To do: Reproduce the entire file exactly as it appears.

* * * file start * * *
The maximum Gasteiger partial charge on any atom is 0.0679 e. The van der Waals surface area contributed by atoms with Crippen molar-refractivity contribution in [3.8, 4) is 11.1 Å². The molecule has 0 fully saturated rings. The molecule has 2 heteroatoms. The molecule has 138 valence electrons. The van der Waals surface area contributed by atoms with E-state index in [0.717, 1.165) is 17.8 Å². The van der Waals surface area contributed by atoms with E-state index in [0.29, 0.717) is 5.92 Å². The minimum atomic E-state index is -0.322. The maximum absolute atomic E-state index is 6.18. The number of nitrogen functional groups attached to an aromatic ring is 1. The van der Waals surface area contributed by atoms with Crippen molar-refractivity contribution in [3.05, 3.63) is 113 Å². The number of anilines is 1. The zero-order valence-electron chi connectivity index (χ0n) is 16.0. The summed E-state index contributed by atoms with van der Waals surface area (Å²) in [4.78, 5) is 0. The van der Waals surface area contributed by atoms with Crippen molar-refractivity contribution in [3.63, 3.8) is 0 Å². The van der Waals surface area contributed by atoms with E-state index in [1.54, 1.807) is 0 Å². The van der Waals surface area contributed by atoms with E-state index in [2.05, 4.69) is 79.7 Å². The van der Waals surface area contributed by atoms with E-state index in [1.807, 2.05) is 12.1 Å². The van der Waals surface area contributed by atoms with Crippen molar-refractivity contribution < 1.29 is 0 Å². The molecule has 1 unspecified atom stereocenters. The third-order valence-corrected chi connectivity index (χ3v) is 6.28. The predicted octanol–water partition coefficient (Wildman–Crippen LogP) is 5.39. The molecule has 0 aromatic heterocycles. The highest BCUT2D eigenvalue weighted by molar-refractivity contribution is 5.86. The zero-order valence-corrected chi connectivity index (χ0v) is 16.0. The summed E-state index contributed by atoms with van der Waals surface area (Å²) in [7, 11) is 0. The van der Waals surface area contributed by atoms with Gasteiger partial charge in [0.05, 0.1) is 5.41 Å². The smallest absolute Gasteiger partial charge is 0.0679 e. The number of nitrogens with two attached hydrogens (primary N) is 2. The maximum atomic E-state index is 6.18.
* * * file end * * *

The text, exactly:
The maximum Gasteiger partial charge on any atom is 0.0679 e. The van der Waals surface area contributed by atoms with Crippen molar-refractivity contribution in [3.8, 4) is 11.1 Å². The molecule has 0 fully saturated rings. The molecule has 2 heteroatoms. The molecule has 138 valence electrons. The van der Waals surface area contributed by atoms with E-state index in [0.717, 1.165) is 17.8 Å². The van der Waals surface area contributed by atoms with E-state index in [0.29, 0.717) is 5.92 Å². The minimum atomic E-state index is -0.322. The maximum absolute atomic E-state index is 6.18. The number of nitrogen functional groups attached to an aromatic ring is 1. The van der Waals surface area contributed by atoms with Crippen molar-refractivity contribution in [3.05, 3.63) is 113 Å². The number of anilines is 1. The zero-order valence-electron chi connectivity index (χ0n) is 16.0. The summed E-state index contributed by atoms with van der Waals surface area (Å²) in [4.78, 5) is 0. The van der Waals surface area contributed by atoms with Crippen molar-refractivity contribution in [3.63, 3.8) is 0 Å². The van der Waals surface area contributed by atoms with E-state index in [1.54, 1.807) is 0 Å². The van der Waals surface area contributed by atoms with E-state index in [2.05, 4.69) is 79.7 Å². The van der Waals surface area contributed by atoms with E-state index in [1.807, 2.05) is 12.1 Å². The van der Waals surface area contributed by atoms with Crippen molar-refractivity contribution < 1.29 is 0 Å². The molecule has 1 unspecified atom stereocenters. The third-order valence-corrected chi connectivity index (χ3v) is 6.28. The predicted octanol–water partition coefficient (Wildman–Crippen LogP) is 5.39. The molecule has 0 aromatic heterocycles. The highest BCUT2D eigenvalue weighted by molar-refractivity contribution is 5.86. The zero-order valence-corrected chi connectivity index (χ0v) is 16.0. The summed E-state index contributed by atoms with van der Waals surface area (Å²) in [7, 11) is 0. The van der Waals surface area contributed by atoms with Gasteiger partial charge in [0.05, 0.1) is 5.41 Å². The smallest absolute Gasteiger partial charge is 0.0679 e. The number of nitrogens with two attached hydrogens (primary N) is 2. The maximum atomic E-state index is 6.18.